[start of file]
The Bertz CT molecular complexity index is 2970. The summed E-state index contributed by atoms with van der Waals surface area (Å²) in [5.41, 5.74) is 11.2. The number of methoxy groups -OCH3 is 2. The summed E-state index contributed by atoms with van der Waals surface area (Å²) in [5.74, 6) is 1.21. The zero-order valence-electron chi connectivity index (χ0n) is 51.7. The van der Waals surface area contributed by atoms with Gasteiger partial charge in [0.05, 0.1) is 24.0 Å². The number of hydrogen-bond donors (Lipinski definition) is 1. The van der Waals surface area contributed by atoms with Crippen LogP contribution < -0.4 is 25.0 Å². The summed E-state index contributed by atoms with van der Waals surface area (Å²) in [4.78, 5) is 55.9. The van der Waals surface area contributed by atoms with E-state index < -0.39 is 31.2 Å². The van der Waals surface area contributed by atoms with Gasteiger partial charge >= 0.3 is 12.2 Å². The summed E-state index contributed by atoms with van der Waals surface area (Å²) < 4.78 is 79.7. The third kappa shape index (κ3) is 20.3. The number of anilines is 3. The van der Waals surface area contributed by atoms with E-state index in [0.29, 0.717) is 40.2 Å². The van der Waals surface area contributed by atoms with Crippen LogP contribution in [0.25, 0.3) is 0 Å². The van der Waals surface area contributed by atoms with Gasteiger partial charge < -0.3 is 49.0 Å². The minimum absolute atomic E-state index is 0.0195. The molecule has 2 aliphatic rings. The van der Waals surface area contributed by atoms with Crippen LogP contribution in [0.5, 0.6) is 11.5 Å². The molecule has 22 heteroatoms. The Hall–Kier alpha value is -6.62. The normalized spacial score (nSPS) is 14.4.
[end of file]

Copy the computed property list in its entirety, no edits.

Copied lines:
The Bertz CT molecular complexity index is 2970. The summed E-state index contributed by atoms with van der Waals surface area (Å²) in [5.41, 5.74) is 11.2. The number of methoxy groups -OCH3 is 2. The summed E-state index contributed by atoms with van der Waals surface area (Å²) in [5.74, 6) is 1.21. The zero-order valence-electron chi connectivity index (χ0n) is 51.7. The van der Waals surface area contributed by atoms with Gasteiger partial charge in [0.05, 0.1) is 24.0 Å². The number of hydrogen-bond donors (Lipinski definition) is 1. The van der Waals surface area contributed by atoms with Crippen LogP contribution < -0.4 is 25.0 Å². The summed E-state index contributed by atoms with van der Waals surface area (Å²) in [4.78, 5) is 55.9. The van der Waals surface area contributed by atoms with E-state index < -0.39 is 31.2 Å². The van der Waals surface area contributed by atoms with Gasteiger partial charge >= 0.3 is 12.2 Å². The summed E-state index contributed by atoms with van der Waals surface area (Å²) < 4.78 is 79.7. The third kappa shape index (κ3) is 20.3. The number of anilines is 3. The van der Waals surface area contributed by atoms with E-state index in [0.29, 0.717) is 40.2 Å². The van der Waals surface area contributed by atoms with Crippen LogP contribution in [0.25, 0.3) is 0 Å². The van der Waals surface area contributed by atoms with Gasteiger partial charge < -0.3 is 49.0 Å². The minimum absolute atomic E-state index is 0.0195. The molecule has 2 aliphatic rings. The van der Waals surface area contributed by atoms with Crippen LogP contribution in [0.5, 0.6) is 11.5 Å². The molecule has 22 heteroatoms. The Hall–Kier alpha value is -6.62. The normalized spacial score (nSPS) is 14.4.